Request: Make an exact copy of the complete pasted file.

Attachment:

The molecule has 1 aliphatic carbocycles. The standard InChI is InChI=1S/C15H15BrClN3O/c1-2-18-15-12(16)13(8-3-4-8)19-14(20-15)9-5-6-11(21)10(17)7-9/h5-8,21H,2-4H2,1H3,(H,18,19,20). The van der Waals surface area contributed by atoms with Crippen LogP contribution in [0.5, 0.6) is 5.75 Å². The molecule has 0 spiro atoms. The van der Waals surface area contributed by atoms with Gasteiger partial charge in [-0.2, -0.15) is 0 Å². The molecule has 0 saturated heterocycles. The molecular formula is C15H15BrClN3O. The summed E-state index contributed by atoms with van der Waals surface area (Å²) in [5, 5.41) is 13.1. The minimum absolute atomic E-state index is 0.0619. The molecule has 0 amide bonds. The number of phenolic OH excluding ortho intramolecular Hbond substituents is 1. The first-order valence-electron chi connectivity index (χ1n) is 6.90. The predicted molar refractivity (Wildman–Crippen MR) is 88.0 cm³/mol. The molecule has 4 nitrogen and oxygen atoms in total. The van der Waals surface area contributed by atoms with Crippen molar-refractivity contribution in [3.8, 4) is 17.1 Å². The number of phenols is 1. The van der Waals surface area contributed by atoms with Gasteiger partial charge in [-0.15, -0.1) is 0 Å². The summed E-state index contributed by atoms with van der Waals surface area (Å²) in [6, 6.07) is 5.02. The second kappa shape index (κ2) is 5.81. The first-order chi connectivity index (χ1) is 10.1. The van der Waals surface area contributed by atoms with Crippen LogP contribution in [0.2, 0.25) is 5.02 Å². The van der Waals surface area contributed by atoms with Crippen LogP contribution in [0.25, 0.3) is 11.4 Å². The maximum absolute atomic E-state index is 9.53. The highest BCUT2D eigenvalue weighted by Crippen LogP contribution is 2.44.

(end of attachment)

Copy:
The molecule has 1 aliphatic carbocycles. The standard InChI is InChI=1S/C15H15BrClN3O/c1-2-18-15-12(16)13(8-3-4-8)19-14(20-15)9-5-6-11(21)10(17)7-9/h5-8,21H,2-4H2,1H3,(H,18,19,20). The van der Waals surface area contributed by atoms with Crippen LogP contribution in [0.5, 0.6) is 5.75 Å². The molecule has 0 spiro atoms. The van der Waals surface area contributed by atoms with Gasteiger partial charge in [-0.2, -0.15) is 0 Å². The molecule has 0 saturated heterocycles. The molecular formula is C15H15BrClN3O. The summed E-state index contributed by atoms with van der Waals surface area (Å²) in [5, 5.41) is 13.1. The minimum absolute atomic E-state index is 0.0619. The molecule has 0 amide bonds. The number of phenolic OH excluding ortho intramolecular Hbond substituents is 1. The first-order valence-electron chi connectivity index (χ1n) is 6.90. The predicted molar refractivity (Wildman–Crippen MR) is 88.0 cm³/mol. The molecule has 4 nitrogen and oxygen atoms in total. The van der Waals surface area contributed by atoms with Crippen molar-refractivity contribution in [3.8, 4) is 17.1 Å². The number of phenols is 1. The van der Waals surface area contributed by atoms with Gasteiger partial charge in [-0.15, -0.1) is 0 Å². The summed E-state index contributed by atoms with van der Waals surface area (Å²) in [6, 6.07) is 5.02. The second kappa shape index (κ2) is 5.81. The first-order chi connectivity index (χ1) is 10.1. The van der Waals surface area contributed by atoms with Crippen LogP contribution in [0.2, 0.25) is 5.02 Å². The van der Waals surface area contributed by atoms with Crippen LogP contribution in [0.25, 0.3) is 11.4 Å². The maximum absolute atomic E-state index is 9.53. The highest BCUT2D eigenvalue weighted by Crippen LogP contribution is 2.44.